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Adolescent Rebellion Against Religion

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Dad_o_seven View Drop Down

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    Posted: 04/Nov/2015 at 10:27am
This is our 6th year of homeschooling. We are traditional Catholics. We use Catholic curricula that is put out by somewhat traditional but still modernist Catholic programs. As my handle would suggest, we have seven children. Our oldest is 23, a college graduate, and attended public and parochial schools pre-k through 12. He is in the military. Our second attended public schools K-9 and homeschooled 10-12, which was like pulling teeth. But he did finally get through at age 20; he is now working and living independently, probably going to college next year. Perhaps because we started so late, perhaps because he already had strong bonds with his public school peers, the process of transitioning to homeschooling with our second was a nightmare. A large part of his rebellion was against our religious instruction--mostly against Christianity in general, secondly against traditional Catholicism, and least of all against mainstream Catholicism. (Many of his friends were, what we would call, Novus Ordo (New Order) Catholics. So I think that last is not surprising.)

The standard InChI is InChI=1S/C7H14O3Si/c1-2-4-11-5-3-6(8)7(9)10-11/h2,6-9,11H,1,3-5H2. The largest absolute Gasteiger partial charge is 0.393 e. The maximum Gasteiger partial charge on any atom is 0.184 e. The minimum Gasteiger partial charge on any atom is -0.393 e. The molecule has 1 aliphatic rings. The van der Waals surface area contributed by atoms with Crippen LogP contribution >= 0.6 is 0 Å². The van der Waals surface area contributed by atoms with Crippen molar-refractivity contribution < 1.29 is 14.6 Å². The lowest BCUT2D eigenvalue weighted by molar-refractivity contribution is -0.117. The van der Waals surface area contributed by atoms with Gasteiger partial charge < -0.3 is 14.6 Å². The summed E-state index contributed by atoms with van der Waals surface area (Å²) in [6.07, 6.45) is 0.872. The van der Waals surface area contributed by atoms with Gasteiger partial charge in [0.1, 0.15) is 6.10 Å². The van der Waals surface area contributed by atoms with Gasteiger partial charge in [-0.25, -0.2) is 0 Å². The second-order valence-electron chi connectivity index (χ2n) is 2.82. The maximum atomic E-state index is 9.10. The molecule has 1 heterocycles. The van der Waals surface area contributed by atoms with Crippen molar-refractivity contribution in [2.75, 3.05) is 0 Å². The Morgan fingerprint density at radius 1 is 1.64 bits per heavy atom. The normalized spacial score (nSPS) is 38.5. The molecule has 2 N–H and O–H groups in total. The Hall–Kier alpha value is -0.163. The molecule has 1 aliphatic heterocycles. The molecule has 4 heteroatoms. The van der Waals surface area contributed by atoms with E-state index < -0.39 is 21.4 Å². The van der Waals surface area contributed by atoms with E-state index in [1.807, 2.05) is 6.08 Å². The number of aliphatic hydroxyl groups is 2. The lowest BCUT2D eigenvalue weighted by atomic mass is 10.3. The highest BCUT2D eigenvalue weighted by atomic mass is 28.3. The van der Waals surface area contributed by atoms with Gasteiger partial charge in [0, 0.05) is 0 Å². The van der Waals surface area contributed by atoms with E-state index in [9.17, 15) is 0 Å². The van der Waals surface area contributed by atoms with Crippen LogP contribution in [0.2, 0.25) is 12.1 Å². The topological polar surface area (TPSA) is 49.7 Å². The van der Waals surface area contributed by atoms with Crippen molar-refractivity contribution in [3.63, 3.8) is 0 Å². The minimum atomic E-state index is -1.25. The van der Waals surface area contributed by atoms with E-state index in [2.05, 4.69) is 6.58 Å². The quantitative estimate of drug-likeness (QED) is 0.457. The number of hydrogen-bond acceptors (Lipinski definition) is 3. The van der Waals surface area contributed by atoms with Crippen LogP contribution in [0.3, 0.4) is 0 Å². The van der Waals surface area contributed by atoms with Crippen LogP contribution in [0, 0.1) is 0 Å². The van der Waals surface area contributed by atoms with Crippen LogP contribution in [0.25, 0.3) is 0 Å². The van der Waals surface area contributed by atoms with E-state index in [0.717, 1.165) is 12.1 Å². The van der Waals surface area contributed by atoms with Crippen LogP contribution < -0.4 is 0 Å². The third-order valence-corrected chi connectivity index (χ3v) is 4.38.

Our third child is currently our biggest concern. He is in 9th grade. Let me preface. The boy works hard. He gets up in the morning and does a paper route. He is taking advanced mathematics and science as he's brighter than the average bright kid. But, increasingly, he's becoming anti-religious. This morning, he said, "I don't care what that book says!" (referring to the Bible)

Our priest has said that all adolescents go through a skepticism and rebellion stage. He has advised us to just allow him to go through the phase.

But we suspect there is more going on than just adolescence.

Last year, this boy had a remarkable year in three sports. (We live in a state that allows homeschool kids to participate in public school sports.) Although we applaud his sporting achievements, he has also started listening to rapp music, echoed some of his peers' rebellions against for example going to church, and generally become a less pleasant kid to be around.

One of our Catholic homeschool programs advises against allowing homeschool kids to participate in public school sports. I think I can see why.

But at this point, pulling him out of sports--especially since he's kind of phenomenal--would likely create more problems than they would alleviate. We are at a loss as to what to do.

In terms of local homeschool groups, there is only one nearby. No offense, but they are mostly evangelicals and we are hesitant to get involved with them. Probably even more reluctant to drive an hour to engage in a Novus Ordo Catholic group. We do have some contact with other children from our church, also an hour away. But our best friends and their large family moved to another state recently. Besides, our experience is that our children (particularly our second) have tended to ostracize themselves from other homeschool children. There were actually four homeschoolers this year on the cross country team, for example, and our 10th grader wanted nothing to do with them. We are, frankly, at a loss.
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